Engaged employees who are treated right deliver better business results

Stan Kimer[Editor’s note: Stan C. Kimer is a retired IBM executive and former President of the North Carolina Council of Churches. He now runs a firm which offers consulting services around diversity management and training, and talent/career development. This is the second installment in a series of posts he is authoring for The Progressive Pulse].

Last month I announced that I would be writing a monthly series focused on the importance of engaging both the business community and the faith / religious community in promoting worker’s rights. I will continue this series alternating each month between the business community and faith community connection.

This month I would like to address a key value proposition for the business community to treat its employees properly and respectfully which includes providing key benefits critical to the employees’ well-being. Benefits such as paid sick days, extended family medical leave and child care assistance and family flex time are key items that low-income and single-parent families particularly need.

But how can business leaders be engaged in discussing providing these benefits? They may feel that it costs a significant amount of money and will drain profit from their own pockets. The investment return key is “employee engagement.”

What is engagement? Engagement is the emotional commitment the employee has to the organization and it goals, often resulting in willingness to volunteer discretionary effort. When employees are compensated fairly including key benefits, they are indeed more engaged and committed to doing a great job for their employer.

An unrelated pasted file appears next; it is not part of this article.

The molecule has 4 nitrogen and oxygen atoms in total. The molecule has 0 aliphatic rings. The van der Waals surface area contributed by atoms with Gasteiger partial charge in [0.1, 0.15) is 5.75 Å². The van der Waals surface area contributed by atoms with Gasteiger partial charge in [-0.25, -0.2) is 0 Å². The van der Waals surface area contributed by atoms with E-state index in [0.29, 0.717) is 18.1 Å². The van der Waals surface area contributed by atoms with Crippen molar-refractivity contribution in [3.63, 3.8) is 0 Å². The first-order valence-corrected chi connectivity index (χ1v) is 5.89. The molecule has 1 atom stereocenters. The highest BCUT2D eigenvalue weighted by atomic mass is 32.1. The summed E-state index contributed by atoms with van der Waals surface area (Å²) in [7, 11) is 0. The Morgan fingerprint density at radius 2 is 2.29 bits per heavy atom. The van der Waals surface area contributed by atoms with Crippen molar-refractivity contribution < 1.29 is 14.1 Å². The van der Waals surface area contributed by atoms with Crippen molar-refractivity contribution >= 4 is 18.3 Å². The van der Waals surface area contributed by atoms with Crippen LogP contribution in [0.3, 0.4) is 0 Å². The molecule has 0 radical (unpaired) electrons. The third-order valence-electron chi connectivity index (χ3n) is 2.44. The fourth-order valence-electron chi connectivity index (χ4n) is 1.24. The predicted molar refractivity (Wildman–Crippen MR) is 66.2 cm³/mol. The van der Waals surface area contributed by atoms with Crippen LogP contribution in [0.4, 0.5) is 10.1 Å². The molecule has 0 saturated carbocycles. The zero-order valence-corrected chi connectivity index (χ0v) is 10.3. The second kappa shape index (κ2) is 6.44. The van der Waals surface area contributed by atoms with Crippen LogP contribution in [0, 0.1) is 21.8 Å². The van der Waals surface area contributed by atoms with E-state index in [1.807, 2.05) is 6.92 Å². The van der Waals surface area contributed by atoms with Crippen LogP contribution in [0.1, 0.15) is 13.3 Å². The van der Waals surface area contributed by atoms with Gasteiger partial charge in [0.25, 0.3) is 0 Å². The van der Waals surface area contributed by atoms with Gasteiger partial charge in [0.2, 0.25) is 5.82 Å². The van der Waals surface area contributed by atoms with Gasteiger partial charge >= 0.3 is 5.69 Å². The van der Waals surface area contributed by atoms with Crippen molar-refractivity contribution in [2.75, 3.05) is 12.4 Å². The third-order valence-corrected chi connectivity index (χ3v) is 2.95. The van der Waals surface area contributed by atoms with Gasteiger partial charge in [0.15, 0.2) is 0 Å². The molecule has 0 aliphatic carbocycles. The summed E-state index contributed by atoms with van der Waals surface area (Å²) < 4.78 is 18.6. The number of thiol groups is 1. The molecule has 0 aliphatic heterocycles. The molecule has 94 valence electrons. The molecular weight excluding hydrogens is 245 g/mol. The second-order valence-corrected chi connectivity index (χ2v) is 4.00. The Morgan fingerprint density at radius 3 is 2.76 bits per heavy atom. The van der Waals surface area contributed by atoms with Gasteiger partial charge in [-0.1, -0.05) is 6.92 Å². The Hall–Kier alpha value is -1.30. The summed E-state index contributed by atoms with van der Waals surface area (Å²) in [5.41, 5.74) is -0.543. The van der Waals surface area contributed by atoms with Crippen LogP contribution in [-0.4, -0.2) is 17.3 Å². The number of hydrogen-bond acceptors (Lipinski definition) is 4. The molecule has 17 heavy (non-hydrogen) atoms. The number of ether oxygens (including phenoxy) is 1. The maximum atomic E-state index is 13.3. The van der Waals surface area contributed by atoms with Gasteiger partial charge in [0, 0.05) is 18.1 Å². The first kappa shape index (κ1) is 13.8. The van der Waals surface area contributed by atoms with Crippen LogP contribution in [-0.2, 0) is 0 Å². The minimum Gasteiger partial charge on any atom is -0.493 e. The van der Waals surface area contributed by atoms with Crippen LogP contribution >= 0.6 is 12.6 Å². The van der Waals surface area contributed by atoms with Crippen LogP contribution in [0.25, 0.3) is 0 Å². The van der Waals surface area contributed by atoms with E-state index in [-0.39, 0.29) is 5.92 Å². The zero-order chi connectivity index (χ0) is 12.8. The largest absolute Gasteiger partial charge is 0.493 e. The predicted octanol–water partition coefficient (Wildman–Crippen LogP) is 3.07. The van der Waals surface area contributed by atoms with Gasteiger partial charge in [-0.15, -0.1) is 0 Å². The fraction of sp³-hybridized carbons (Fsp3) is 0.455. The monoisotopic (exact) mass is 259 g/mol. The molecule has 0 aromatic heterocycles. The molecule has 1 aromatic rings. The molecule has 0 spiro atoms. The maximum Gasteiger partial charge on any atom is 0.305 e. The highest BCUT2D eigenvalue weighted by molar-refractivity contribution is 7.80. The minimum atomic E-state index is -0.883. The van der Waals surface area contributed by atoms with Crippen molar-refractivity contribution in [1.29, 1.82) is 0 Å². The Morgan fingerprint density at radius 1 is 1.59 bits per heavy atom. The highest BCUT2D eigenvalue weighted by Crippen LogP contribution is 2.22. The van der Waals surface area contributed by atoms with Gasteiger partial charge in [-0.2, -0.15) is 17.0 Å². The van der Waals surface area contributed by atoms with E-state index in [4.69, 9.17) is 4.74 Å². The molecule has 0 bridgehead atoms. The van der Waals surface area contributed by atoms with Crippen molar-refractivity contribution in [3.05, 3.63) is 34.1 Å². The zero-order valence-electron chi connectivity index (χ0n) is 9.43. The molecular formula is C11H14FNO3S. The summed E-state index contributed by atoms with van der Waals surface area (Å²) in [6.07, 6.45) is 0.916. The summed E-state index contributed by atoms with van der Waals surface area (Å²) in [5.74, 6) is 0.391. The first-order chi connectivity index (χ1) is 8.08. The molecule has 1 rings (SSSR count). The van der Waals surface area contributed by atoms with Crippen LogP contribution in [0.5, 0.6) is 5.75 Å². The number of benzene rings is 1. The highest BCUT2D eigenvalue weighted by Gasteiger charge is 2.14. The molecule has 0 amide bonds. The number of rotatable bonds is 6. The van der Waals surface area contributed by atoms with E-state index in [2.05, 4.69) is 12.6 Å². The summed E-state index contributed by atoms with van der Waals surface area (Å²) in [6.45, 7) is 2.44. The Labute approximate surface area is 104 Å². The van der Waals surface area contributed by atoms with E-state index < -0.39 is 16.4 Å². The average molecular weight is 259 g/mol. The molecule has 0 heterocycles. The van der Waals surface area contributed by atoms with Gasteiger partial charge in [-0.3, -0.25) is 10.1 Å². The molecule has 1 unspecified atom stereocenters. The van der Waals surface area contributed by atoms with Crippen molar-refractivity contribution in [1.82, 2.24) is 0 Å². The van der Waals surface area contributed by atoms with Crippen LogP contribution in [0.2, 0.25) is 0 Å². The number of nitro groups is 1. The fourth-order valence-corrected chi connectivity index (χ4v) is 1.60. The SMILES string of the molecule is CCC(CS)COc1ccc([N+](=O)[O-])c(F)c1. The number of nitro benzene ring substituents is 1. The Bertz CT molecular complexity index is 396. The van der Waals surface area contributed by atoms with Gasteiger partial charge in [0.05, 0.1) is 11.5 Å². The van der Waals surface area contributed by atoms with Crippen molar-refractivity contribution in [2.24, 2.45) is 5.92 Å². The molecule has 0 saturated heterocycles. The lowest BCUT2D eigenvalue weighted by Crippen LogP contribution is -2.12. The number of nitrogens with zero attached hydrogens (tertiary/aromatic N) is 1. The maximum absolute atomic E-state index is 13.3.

Consulting firm EXTRAordinary! Inc. performed a study on employee engagement and the results showed:

  • Engaged employees average 27% less absenteeism than those who are disengaged.
  • Workgroups with lower engagement average 62% more accidents.
  • Higher levels of team engagement equate to 12% higher customer satisfaction score.
  • Engaged teams average 18% higher productivity and 12% higher profitability.

So before concluding that providing a living wage and offering additional benefits is spending money unnecessarily, I urge all business owners and leaders to consider these employee engagement statistics and benefits and do a realistic evaluation on the positive business results that treating employees well will bring.


  1. LayintheSmakDown

    May 27, 2015 at 7:18 pm

    The real issue that is missing on the post is that an engaged employee is in most cases already engaged regardless of pay and benefits. Also, an engaged employee is more likely to move up and increase his/her/it’s pay as they prove their value to the business. The tired old mantra of “increase the minimum wage” is just not an issue. Any employee who has a modicum of experience, and who shows they can do a job well is moving on from that level in good time.

  2. Stan Kimer

    May 27, 2015 at 7:40 pm

    This is the blog author replying to this comment. Yes, you do make a good point – many employees start on day one somewhere on the engagement scale based upon their nature and work ethic…. however, when provided with good meaningful benefits engagement, the engagement will more than likely increase from their initial engagement starting point, and if treated poorly, even initially high engaged employees will become demoralized and performance will decline.

  3. Barbara Hemhill

    May 28, 2015 at 2:23 pm

    I appreciate the statistics you provided quantifying the economic value of investing in “engaged” employees. I was disheartened when I was approached by a business owner to speak to their sales reps about strategies for increasing their productivity. When I mentioned my tagline “Accomplish Your Work and Enjoy Your Life,” the owner commented, “I just want them to get the work done.” The irony is that people who are enjoying their life will accomplish more work.

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